Hanora cites Suffolk County Sheriff Steven Tompkins’s announcement last year that he would convert a wing of the county jail into a drug treatment center as another example of how the carceral state uses claims that it can do things “more humanely” as a means to preserve itself.
“We’re saying absolutely not—forced treatment is not treatment,” said Hanora. “There’s no such thing as a feminist jail.”
Massachusetts groups like Families for Justice As Healing within the Building Up People, Not Prisons campaign are not alone in pushing back against the idea of “feminist jails and prisons.” In cities from Austin, Texas to New York City, “gender-responsive” facility proposals have come back into vogue in recent decades, arguing that because women have different pathways into and experiences inside prison, the prisons and jails themselves ought to be structured in unique ways. However, advocates within Building Up People, Not Prisons counter that because prison itself is inherently violent, reforming prison designs and practices isn’t actually helpful—essentially, re-branding the system only further entrenches it, ultimately to the detriment of currently incarcerated women and women who will be swept up into the system in the future.
Successes and setbacks
In addition to advocating against the construction of a new facility to replace MCI-F, Massachusetts advocates have also leveled a legislative campaign to support a bill that would halt new prison and jail construction for the next five years.
In 2019, organizers got a whiff of plans to close MCI-F and open a new women’s prison after officials abruptly transferred the women incarcerated at MC-F to Boston’s Suffolk County House of Correction. The women who were moved to Suffolk shared complaints about phones not working in certain units, water not working, property destruction or loss during the transfer, the interruption of healthcare services and access to medication that they received while at Framingham, and longer periods of daily lockdown.
“This move totally upended women’s lives,” said Hanora. “Their families weren’t notified and it was done in a crisis and chaos. We raised the red flag and said, ‘Why did this happen without the consultation of the community? Why didn’t we talk about what else was possible for women except shuffling them from a state prison to a county jail? What else is possible? Why are we continuing to hold women in pretrial detention at all?’”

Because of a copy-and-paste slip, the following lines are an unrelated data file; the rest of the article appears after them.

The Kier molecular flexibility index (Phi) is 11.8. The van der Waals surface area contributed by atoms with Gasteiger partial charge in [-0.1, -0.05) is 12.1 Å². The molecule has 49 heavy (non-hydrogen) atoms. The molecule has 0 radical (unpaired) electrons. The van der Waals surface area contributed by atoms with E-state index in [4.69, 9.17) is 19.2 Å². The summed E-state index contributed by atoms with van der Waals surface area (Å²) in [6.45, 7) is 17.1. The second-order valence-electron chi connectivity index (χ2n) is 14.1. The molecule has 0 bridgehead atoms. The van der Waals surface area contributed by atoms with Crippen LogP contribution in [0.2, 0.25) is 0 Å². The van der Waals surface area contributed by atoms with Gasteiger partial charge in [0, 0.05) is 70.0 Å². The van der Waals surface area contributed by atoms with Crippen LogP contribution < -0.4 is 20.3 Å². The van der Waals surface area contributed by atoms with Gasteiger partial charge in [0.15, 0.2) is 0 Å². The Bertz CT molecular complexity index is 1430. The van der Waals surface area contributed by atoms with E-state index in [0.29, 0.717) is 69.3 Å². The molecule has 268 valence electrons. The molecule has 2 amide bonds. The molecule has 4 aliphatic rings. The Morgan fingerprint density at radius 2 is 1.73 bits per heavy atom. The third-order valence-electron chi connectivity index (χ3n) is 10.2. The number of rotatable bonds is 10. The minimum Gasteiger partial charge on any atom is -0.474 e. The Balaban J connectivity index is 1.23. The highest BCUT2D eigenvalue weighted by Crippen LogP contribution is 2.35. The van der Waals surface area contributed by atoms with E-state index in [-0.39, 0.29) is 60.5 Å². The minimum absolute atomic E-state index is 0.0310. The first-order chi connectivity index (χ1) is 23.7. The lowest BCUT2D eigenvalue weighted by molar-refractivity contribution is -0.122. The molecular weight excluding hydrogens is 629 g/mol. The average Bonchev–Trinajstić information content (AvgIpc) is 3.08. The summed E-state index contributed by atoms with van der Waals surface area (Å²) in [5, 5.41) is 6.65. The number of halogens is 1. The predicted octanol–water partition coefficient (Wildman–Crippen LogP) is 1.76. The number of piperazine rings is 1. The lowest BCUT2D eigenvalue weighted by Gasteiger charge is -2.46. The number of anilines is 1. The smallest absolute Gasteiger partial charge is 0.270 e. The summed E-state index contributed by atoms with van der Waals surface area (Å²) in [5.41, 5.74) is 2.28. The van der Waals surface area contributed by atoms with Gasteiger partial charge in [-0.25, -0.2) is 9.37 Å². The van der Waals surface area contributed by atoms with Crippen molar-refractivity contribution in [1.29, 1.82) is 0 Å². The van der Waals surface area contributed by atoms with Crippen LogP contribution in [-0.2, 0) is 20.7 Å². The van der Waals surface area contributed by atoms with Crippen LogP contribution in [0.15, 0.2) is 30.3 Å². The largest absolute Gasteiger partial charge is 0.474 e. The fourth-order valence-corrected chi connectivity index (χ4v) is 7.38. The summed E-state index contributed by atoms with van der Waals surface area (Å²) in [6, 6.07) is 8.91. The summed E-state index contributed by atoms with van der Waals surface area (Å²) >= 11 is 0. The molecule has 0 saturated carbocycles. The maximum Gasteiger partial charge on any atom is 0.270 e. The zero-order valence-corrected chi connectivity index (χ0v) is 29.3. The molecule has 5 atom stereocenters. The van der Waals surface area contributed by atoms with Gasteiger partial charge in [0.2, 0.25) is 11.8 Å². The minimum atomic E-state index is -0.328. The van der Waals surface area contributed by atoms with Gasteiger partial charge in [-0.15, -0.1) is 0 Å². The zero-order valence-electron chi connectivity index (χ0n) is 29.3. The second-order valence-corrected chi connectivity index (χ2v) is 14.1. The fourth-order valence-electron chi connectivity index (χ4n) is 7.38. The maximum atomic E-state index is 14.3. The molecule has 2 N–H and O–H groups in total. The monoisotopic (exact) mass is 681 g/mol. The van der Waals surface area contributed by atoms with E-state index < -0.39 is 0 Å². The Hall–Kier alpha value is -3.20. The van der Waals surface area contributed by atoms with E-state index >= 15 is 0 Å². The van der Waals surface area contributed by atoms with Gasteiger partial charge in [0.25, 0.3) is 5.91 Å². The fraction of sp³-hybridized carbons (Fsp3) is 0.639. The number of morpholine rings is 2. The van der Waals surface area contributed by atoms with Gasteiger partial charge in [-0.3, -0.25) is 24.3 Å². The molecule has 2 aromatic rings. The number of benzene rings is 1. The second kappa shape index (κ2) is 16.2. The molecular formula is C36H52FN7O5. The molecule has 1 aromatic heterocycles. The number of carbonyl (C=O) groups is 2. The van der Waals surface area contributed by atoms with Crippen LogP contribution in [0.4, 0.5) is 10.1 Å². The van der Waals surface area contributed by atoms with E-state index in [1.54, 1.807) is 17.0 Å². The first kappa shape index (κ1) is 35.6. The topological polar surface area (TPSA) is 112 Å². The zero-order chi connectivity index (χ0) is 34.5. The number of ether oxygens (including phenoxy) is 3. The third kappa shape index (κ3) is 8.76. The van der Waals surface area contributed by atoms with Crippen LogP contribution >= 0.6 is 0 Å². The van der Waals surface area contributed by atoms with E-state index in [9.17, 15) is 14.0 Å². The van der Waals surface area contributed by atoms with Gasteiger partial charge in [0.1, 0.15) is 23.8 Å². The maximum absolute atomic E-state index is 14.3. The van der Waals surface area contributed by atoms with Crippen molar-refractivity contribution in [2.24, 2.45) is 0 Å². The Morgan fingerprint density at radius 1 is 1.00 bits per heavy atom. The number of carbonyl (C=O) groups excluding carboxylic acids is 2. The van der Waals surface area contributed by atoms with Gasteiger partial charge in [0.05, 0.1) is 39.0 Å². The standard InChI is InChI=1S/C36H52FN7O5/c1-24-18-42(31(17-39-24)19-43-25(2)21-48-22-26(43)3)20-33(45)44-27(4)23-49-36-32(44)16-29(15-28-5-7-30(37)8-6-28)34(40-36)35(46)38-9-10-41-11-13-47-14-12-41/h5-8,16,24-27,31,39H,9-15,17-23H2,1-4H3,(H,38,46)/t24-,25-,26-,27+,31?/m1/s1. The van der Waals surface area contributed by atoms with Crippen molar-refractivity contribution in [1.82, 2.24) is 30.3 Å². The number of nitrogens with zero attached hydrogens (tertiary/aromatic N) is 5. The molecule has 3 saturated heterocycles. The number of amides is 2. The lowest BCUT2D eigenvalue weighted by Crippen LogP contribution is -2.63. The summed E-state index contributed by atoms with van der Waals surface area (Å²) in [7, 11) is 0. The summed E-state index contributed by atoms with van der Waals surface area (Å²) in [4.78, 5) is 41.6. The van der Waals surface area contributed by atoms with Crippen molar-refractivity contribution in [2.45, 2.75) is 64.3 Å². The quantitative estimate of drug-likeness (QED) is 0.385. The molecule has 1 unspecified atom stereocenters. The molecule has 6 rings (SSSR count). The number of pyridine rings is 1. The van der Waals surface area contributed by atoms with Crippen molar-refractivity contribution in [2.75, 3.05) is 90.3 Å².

While Suffolk County Sheriff Tompkins denied plans to construct a new facility, Mallory says that just two months later, the first Request for Proposals (RFP) was released to study and design the replacement for MCI-F. Formerly incarcerated women immediately began organizing, placing public pressure, and having private meetings with three architecture firms leveraging their wisdom, expertise and lived experience to illuminate how constructing a new prison wasn’t a real solution to the problems incarcerated women faced.
State-level organizing by the group included zealously attending designer selection board hearings to press the point that the project would only create new harms instead of redressing existing problems with MCI-F. However, after two successful challenges to DCAMM’s RFP process, the Commonwealth hired HDR Inc., an architectural firm that has designed 275 jails and prisons across the country and has been the target of abolitionist campaigns for years.
“When [HDR was] first hired, we led a couple [of] months of weekly protests outside their office, and we fliered all of downtown Boston to let people know that this was happening,” said Hanora. “That’s when we knew we needed another layer of challenge so we drafted the jail and prison construction moratorium bill.”
The legislation, which was filed in early 2021, will place a moratorium on any new jail or prison construction in Massachusetts for the next five years. Hanora says that even in Massachusetts, where legislation moves notoriously slow, the coalition was able to coordinate hours of public testimony at two separate hearings, knock on 4,000 doors, and make 9,000 calls statewide. She describes the campaign as a “people-powered effort fueled by volunteers and entirely led by formerly incarcerated women.”
Despite the overwhelming support for the legislation both amongst state electeds in the state House and Senate, and even more importantly, community members, Governor Baker vetoed it. While the legislative session has ended, organizers haven’t stopped campaigning because there is still an opportunity for the legislature to call a special session, and with a two-thirds vote in each chamber they can override Bakers’ veto. Most recently, the FreeHer coalition held a 5K run in support of the moratorium, sending the message to the legislature that it’s on them to push the bill past the finish line.
“Shame on us if we cannot use the hundreds of millions of dollars that we spend every year on jails and prisons,” Hanora said. “The total is actually $1.6 billion that Massachusetts spends on jails, prisons, probation, and parole. If we can’t use those resources to do better for women and families—that’s what we’re fighting for.”
When asked about what alternatives to incarceration would be, advocates are quick to explain that they already exist and are being refined every day, particularly on the neighborhood level. Such initiatives both support formerly incarcerated people navigating structural barriers that often lead to recidivism and actively redress harm in non-carceral ways when it does occur.